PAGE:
In his March 2014 MIT lectures, Chomsky continues to claim that 'internal Merge', which yields the traditionally problematic 'displacement' property, is, in fact, the simplest and most economical structure-building operation possible, since it minimises 'search'. Of course, the latter observation is true to the extent that the 'target' of 'internal Merge' is locally available in a limited domain of the computational system's 'working space' (a previously built syntactic object {X, Y} that functions as the current active 'locus' of the computational operations), whereas in the case of 'external Merge' the 'target' must be searched for, at best in the whole 'working area', or even worse, in the whole of the speaker's lexicon, if initial one-step lexical insertion via 'numerations'/'lexical arrays' is considered stipulative and dispensed with.

However, this 'elegant' argument of Chomsky's has always made me uneasy, because I cannot help asking myself two very naïve questions:

1) Why should it be 'economical' to make a 'copy' of Y if the 'original' Y is already there (in the object {X, Y}) and whatever the computational system may have had to do to Y (possibly nil, if 'no tampering' holds, a highly dubious hypothesis) has already been done to it when the {X, Y} object was formed at the previous 'external Merge' stage? Or, in other words, why doesn't 'internal Merge' violate Economy?

And 2), since a) 'internal Merge' occurs only when some other head Z is attached to {X, Y} by 'external Merge' yielding a new syntactic object {Z, {X, Y}}, b) is triggered by some feature of Z that requires 'licensing' (checking, valuation,...), and c) entails 'looking into' {X, Y}, a previously built syntactic object, and replicating Y, to what extent is it coherent to claim that 'internal Merge' respects 'strict cyclicity'? Or, in other words: Why shouldn't the minimal computational 'cycle' (i.e., a single application of 'external Merge' to two objects X and Y) count as a 'cycle' when it is the 'basic principle' of the Language Faculty that is at stake? [I know that only certain computation 'cycles', i.e., 'phases', are supposed to 'count' for this purpose, but, of course, that is a stipulation, and, as Chomsky insists, any stipulation is a step backwards on our way to genuine science].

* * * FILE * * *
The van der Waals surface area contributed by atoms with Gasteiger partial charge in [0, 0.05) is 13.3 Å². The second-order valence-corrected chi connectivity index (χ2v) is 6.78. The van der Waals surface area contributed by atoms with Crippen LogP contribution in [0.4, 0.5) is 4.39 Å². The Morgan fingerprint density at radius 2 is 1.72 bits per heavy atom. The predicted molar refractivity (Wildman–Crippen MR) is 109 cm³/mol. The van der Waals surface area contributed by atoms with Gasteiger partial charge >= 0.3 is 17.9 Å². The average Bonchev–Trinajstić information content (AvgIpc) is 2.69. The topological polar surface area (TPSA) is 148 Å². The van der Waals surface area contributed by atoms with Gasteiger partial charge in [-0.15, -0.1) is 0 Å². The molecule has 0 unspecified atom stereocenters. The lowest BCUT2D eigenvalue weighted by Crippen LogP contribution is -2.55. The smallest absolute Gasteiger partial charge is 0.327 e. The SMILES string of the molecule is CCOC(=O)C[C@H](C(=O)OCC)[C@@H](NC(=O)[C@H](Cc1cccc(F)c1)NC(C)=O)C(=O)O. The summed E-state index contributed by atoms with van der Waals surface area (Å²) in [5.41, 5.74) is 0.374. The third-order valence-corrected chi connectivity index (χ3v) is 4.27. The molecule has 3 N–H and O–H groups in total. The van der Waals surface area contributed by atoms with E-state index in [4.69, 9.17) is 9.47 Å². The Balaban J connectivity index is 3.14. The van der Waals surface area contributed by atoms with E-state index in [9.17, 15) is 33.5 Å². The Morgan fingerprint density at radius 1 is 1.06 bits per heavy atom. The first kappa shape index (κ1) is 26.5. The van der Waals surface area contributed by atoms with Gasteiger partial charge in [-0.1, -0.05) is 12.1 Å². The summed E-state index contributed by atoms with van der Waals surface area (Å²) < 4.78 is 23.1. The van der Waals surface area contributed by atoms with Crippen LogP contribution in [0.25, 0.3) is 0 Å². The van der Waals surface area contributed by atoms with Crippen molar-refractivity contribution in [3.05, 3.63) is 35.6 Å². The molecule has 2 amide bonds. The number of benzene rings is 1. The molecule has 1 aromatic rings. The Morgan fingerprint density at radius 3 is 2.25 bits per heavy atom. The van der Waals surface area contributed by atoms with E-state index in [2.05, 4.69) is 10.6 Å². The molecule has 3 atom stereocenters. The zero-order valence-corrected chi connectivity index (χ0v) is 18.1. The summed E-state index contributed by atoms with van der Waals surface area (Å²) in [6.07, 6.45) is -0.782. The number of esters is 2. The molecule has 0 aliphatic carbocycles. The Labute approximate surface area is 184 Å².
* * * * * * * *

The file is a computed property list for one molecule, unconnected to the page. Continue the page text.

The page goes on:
Question: Is this reasoning of mine in any way unfair to, or, simply, the result of misinterpretation/misrepresentation of, Chomsky's position?

  • I think the answer is already in your question, cf. "the 'original' Y is already there," "the 'target' of 'internal Merge' is locally available" vs. "in the case of 'external Merge' the 'target' must be searched for, at best in the whole 'working area', or even worse, in the whole of the speaker's lexicon." – Alex B. Mar 29 '15 at 15:55
  • As for 2) - for some people, e.g., Kayne, we CAN use the minimal cycle. – Viridianus Dec 7 '18 at 9:13

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